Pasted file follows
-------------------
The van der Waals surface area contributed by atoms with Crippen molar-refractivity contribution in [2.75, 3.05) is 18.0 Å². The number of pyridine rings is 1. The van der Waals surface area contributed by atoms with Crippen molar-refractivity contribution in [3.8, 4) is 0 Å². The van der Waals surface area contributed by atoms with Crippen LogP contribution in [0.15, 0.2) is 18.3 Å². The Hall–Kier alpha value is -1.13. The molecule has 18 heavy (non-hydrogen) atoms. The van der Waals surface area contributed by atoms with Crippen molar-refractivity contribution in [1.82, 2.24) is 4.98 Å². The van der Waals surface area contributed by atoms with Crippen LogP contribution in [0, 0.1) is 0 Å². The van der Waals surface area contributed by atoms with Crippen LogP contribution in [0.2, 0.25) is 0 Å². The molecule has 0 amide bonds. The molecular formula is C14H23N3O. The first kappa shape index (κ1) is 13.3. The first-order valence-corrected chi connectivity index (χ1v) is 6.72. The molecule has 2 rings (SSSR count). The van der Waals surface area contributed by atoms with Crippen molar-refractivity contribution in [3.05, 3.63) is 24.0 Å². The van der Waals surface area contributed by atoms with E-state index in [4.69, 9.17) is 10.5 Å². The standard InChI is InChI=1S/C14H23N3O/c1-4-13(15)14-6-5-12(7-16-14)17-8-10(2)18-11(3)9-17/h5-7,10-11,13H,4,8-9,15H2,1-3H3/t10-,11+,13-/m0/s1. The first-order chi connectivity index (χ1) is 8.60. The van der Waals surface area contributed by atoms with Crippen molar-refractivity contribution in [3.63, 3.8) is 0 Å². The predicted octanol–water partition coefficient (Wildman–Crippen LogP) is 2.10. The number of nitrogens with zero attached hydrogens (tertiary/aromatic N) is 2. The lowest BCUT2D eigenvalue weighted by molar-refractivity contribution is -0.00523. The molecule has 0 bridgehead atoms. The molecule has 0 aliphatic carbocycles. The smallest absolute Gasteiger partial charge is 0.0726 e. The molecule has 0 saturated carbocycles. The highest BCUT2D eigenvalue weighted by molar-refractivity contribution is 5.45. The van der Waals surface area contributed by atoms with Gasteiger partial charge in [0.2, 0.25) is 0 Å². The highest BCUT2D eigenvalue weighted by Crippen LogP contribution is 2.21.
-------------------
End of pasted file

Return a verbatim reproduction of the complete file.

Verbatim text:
The van der Waals surface area contributed by atoms with Crippen molar-refractivity contribution in [2.75, 3.05) is 18.0 Å². The number of pyridine rings is 1. The van der Waals surface area contributed by atoms with Crippen molar-refractivity contribution in [3.8, 4) is 0 Å². The van der Waals surface area contributed by atoms with Crippen LogP contribution in [0.15, 0.2) is 18.3 Å². The Hall–Kier alpha value is -1.13. The molecule has 18 heavy (non-hydrogen) atoms. The van der Waals surface area contributed by atoms with Crippen molar-refractivity contribution in [1.82, 2.24) is 4.98 Å². The van der Waals surface area contributed by atoms with Crippen LogP contribution in [0, 0.1) is 0 Å². The van der Waals surface area contributed by atoms with Crippen LogP contribution in [0.2, 0.25) is 0 Å². The molecule has 0 amide bonds. The molecular formula is C14H23N3O. The first kappa shape index (κ1) is 13.3. The first-order valence-corrected chi connectivity index (χ1v) is 6.72. The molecule has 2 rings (SSSR count). The van der Waals surface area contributed by atoms with Crippen molar-refractivity contribution in [3.05, 3.63) is 24.0 Å². The van der Waals surface area contributed by atoms with E-state index in [4.69, 9.17) is 10.5 Å². The standard InChI is InChI=1S/C14H23N3O/c1-4-13(15)14-6-5-12(7-16-14)17-8-10(2)18-11(3)9-17/h5-7,10-11,13H,4,8-9,15H2,1-3H3/t10-,11+,13-/m0/s1. The first-order chi connectivity index (χ1) is 8.60. The van der Waals surface area contributed by atoms with Crippen molar-refractivity contribution in [3.63, 3.8) is 0 Å². The predicted octanol–water partition coefficient (Wildman–Crippen LogP) is 2.10. The number of nitrogens with zero attached hydrogens (tertiary/aromatic N) is 2. The lowest BCUT2D eigenvalue weighted by molar-refractivity contribution is -0.00523. The molecule has 0 bridgehead atoms. The molecule has 0 aliphatic carbocycles. The smallest absolute Gasteiger partial charge is 0.0726 e. The molecule has 0 saturated carbocycles. The highest BCUT2D eigenvalue weighted by molar-refractivity contribution is 5.45. The van der Waals surface area contributed by atoms with Gasteiger partial charge in [0.2, 0.25) is 0 Å². The highest BCUT2D eigenvalue weighted by Crippen LogP contribution is 2.21.